The Car (linear) Equation:
a(Condition)+b(Make)+c(Type)+d(Specs)+e(Features)  = Budget

What's your type?

So, by now you have at least put a little bit of thought into how much you want to spend. Not until you actually have your new car's keys in your hand will you know exactly how much you are going to spend on it. However, with a starting point in your mind, now you need to know what type of car you can get with that budget.

It can be a mid-size 4 door Sedan ( Corolla, Civic, Cobalt, etc ), full-size 4 door Sedan (Camry, Accord, Impala etc.), 2dr Coupe, full size SUV, etc etc. It can be many things. Start off by going to a site like and see what all options you can select as a type of car. Only you know what type of car you want.

Lingo: Trim defines which version of a certain car it is. "LE","SE" etc. are various Trims that a Toyota Camry is available in.

 Used or New? The Conditional variable

Well, my choices were either something new that is "in budget", or something used but maximum 3 years old and with 10k - 15k miles per year. One can be very satisfied with a 7yr old car with 70k miles on it too. It depends on what you feel best suits your needs. If you know you need a car just for an year or two, something within the 7yr/90k range might end up being the right one for your needs!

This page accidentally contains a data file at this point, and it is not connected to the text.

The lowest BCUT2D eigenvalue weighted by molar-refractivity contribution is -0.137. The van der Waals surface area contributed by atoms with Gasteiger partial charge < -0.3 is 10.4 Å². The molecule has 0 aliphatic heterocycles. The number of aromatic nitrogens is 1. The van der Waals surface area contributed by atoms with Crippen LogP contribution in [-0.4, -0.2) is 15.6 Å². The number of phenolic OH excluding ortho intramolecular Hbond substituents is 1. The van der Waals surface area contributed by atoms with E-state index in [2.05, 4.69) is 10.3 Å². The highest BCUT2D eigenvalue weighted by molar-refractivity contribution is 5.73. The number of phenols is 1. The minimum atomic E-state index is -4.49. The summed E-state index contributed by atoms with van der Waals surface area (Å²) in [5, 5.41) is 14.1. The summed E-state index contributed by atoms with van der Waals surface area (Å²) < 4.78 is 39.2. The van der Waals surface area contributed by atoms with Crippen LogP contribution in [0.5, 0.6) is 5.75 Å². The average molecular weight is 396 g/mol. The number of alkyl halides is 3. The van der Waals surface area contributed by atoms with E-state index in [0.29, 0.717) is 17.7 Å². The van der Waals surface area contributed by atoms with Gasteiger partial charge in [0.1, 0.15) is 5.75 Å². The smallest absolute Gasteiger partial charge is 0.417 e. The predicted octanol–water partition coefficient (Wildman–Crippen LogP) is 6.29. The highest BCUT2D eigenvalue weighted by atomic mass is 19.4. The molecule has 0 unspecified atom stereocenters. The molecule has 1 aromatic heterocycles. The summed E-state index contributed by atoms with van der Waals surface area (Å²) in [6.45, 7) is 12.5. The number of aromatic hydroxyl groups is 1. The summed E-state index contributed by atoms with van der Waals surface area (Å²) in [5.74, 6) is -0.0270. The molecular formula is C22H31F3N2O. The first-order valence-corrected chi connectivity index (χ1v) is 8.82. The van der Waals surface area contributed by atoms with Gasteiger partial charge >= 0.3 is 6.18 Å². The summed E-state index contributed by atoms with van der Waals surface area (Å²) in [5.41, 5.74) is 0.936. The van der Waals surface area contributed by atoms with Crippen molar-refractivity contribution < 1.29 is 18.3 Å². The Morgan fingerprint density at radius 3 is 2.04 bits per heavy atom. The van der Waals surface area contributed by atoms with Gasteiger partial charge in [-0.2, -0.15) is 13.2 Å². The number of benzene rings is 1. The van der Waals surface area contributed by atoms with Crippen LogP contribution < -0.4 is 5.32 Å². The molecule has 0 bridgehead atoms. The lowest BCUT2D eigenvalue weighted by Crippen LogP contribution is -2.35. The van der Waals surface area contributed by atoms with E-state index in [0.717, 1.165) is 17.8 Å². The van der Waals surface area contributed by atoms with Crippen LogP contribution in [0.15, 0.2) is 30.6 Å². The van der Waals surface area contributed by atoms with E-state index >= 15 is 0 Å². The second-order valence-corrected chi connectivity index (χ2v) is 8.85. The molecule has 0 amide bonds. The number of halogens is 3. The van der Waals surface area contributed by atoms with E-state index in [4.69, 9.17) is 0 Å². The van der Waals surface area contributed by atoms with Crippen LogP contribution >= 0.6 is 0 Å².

However, make sure that if you buy used, look a nice ratio of 12k to 15k miles per year on the mileage. Also, remember to check the carfax!

Lingo: Mileage is the total miles that a car has traveled till date and Economy is the Miles per gallon that the car gives (on city or highway). 

Which make to choose!?

No matter how much idea you have about cars, you might initially end up thinking a Camry or an Accord is the best make to go with. Well, that happens because they're what most people around you would recommend. The main reason for this to happen is that the general perception is that Japanese cars are very reliable, hence will not require intense amounts of maintenance. My word of advice would be to not stick with those beliefs if you are looking into buying something new. 

Try to first fix a "type" first and then research on what every Make has to offer for that type of car. If you are looking for a used car, as is often recommended, I too would recommend trying to go with a more reliable make (Toyota, Honda, Nissan etc).

The Resale conundrum.

A very common argument you will come across when buying a new car is about the "Resale Value". This argument makes more sense if you are familiar with "earnings" and "loss" when you invest in the Share Market.